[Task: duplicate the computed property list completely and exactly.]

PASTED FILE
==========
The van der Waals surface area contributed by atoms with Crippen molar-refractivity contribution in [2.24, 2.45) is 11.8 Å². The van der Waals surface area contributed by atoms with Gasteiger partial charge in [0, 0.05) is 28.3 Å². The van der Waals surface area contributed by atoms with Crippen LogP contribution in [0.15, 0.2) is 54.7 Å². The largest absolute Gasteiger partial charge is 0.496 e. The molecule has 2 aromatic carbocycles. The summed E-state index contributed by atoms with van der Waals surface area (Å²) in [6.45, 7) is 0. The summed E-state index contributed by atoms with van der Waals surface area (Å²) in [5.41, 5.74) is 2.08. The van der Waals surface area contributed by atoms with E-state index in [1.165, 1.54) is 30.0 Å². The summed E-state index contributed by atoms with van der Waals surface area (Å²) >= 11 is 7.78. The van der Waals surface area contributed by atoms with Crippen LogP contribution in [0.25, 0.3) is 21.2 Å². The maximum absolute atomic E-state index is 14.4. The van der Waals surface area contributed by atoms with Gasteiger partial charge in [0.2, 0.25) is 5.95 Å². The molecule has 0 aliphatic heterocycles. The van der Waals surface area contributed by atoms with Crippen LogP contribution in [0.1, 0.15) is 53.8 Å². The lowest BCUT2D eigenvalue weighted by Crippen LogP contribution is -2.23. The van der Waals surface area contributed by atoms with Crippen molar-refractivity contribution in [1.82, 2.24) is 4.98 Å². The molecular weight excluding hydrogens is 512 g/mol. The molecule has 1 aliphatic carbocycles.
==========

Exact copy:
The van der Waals surface area contributed by atoms with Crippen molar-refractivity contribution in [2.24, 2.45) is 11.8 Å². The van der Waals surface area contributed by atoms with Gasteiger partial charge in [0, 0.05) is 28.3 Å². The van der Waals surface area contributed by atoms with Crippen LogP contribution in [0.15, 0.2) is 54.7 Å². The largest absolute Gasteiger partial charge is 0.496 e. The molecule has 2 aromatic carbocycles. The summed E-state index contributed by atoms with van der Waals surface area (Å²) in [6.45, 7) is 0. The summed E-state index contributed by atoms with van der Waals surface area (Å²) in [5.41, 5.74) is 2.08. The van der Waals surface area contributed by atoms with E-state index in [1.165, 1.54) is 30.0 Å². The summed E-state index contributed by atoms with van der Waals surface area (Å²) >= 11 is 7.78. The van der Waals surface area contributed by atoms with Crippen LogP contribution in [0.25, 0.3) is 21.2 Å². The maximum absolute atomic E-state index is 14.4. The van der Waals surface area contributed by atoms with Gasteiger partial charge in [0.2, 0.25) is 5.95 Å². The molecule has 0 aliphatic heterocycles. The van der Waals surface area contributed by atoms with Crippen LogP contribution in [0.1, 0.15) is 53.8 Å². The lowest BCUT2D eigenvalue weighted by Crippen LogP contribution is -2.23. The van der Waals surface area contributed by atoms with Crippen molar-refractivity contribution in [1.82, 2.24) is 4.98 Å². The molecular weight excluding hydrogens is 512 g/mol. The molecule has 1 aliphatic carbocycles.